Even taking that into account I am confident where the process is going and whilst there may be bumps along the raod generally the days o fmass violence are behind us


Why is that interesting ? if I visit Scotland, wales or Northern Ireland I am referred to as English. I have friends from scotland and Wales who are referred to as Scottish and Welsh....................but we are all referred to as British at some point because that is what we are. :ukflag:

its interesting that the British refer to them as Irish which is what they dont count themselves as!
 
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ukizook

Member
National Identity
But surely thats just a generalisation. What do the "British" folk from Northern Ireland call themselves apart from British? Surely they say "Northern Irish" and the rest of us Brits whether we are English, Scottish or Welsh call them the same...............or even "Ulsterman" in the same turn as Cockney, Scouse or Geordie.
 

carolmon

Member
National Identity
I am Irish from the Republic of Ireland and I am constantly referred to as "British" by other British people I meet on holiday.

When I politely point out that I am definitely NOT British they often insist that I really am because Britain is seemingly made up of England, Scotland, Wales and Ireland!!!

This misinformation has led to numerous debates(!) and much frustration on my behalf as I try to explain the political and geographical situation.

I have been told that saying I'm Irish is similar to a Scottish person saying they are Scottish but at the end of the day we're all British so why am I getting worked up about it......... seriously!!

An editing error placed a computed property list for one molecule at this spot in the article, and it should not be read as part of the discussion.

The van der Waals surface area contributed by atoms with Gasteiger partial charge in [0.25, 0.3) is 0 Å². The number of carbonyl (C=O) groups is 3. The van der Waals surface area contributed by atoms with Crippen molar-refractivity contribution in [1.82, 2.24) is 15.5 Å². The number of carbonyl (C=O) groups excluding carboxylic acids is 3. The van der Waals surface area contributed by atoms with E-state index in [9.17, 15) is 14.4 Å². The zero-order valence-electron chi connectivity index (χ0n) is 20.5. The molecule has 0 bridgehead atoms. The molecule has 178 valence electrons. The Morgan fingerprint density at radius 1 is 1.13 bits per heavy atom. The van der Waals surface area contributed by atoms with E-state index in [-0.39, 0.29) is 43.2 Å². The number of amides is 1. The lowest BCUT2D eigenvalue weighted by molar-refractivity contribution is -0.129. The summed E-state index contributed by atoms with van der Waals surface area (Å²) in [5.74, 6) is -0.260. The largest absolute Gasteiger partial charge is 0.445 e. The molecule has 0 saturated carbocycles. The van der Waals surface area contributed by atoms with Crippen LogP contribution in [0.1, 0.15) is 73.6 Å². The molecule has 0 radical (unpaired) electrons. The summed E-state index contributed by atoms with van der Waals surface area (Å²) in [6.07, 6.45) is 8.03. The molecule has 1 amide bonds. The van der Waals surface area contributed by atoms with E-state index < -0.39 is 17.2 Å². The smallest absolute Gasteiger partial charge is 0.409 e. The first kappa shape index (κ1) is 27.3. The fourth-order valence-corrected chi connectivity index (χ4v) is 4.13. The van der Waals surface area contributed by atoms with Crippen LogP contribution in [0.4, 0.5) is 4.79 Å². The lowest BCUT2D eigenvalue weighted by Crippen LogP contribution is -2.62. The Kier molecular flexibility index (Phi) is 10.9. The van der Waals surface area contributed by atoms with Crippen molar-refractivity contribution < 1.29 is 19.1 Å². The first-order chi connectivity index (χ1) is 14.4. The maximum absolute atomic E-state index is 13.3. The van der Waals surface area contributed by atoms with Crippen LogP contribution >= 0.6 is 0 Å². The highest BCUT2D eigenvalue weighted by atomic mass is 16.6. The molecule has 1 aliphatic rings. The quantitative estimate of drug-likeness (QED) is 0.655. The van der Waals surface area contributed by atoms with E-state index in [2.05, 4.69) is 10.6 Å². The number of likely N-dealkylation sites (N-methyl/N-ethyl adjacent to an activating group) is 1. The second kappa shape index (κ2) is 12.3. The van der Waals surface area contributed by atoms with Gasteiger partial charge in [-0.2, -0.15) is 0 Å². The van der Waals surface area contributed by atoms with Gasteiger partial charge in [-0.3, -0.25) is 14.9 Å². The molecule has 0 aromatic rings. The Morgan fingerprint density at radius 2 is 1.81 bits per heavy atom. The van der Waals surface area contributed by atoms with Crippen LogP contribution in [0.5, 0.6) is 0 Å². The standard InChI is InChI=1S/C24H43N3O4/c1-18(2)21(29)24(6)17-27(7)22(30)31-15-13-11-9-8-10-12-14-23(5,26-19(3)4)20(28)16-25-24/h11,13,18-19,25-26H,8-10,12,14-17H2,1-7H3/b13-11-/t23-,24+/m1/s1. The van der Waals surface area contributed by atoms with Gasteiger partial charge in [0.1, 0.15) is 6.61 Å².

When I reply that I'm about as British as I am Japanese or Kazakhstani they still don't get it... makes me wonder what they actually teach in British schools.

(I find it doesn't go down well when my reply is "Oh well if you insist I'm British I'll just call you French OK?? Makes as much sense)
 

Saoirse

Moderator
National Identity
that is true Uzikook

Even Ulsterman is a bit of a conundrum as many who use that term dont accept that 3 of the 9 counties that make up that Province are in Rep of Ireland! Told you its complicated!

To sum it up (as this debate could go on forever, its lasted 600years so far!) as you know the vast majority o fpeople living in Belfast do so in segregated communities so I am only speaking for my own community. We are not obsessed with Nationality on a day to day basis

The fact that now both nationalities are totally equal in International law for most is enough to move on with the process

All sides here were united in their disgust for Jedward for example!

Personally I feel that those obsessed with this question are insecure in their position and especially so in where they feel/fear where the political process is going.

Things are moving along reasonably well and here in West Belfast most people are quietly confident that things will continue to progress
 
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arrian

R.I.P
National Identity
not sure this has anything to do with the topic, but both my parents were born in Eire, i was born in England. they used to get really angry at the so called Irish/American thing, and as far as they were concerned they were Irish and i was English of Irish descent, and i still feel that way.
 

Tess

Member
National Identity
Very true but would be the best scenario for all or most concerned. One day maybe.

I understand but I am happy with the way it is, the identity that is not any of the violence or the ill feeling between religions.
 

mollag

Kipper restorer
National Identity
My nationality under the recognised conventions is Manx [citizen of the islands and dependancies], i also have British citizenship through a scottish grandparent.
IMHO i consider my regional Identity as Manx, my national identity as British [ this stems from the British isles, not Great Gritain, a fairly recent union]. This to me is an ethnic/ regional grouping rather than a political one.
My continental identity is European.

The ethnic mix historically, within the British isles is vast, pictish british, saxon, celtic, norse, roman, north african to name but a few so claims to originality wont work, differences, where a tribal identity is absent, usually devolve to region and religion [ or lately football team]. Mostly people are defined by an accent rather than a genetic root.
 

Saoirse

Moderator
National Identity
The Manx culture is fascinating

I have read a bit about the similarity and indeed phrase adoption between Irish, Manx and Cornish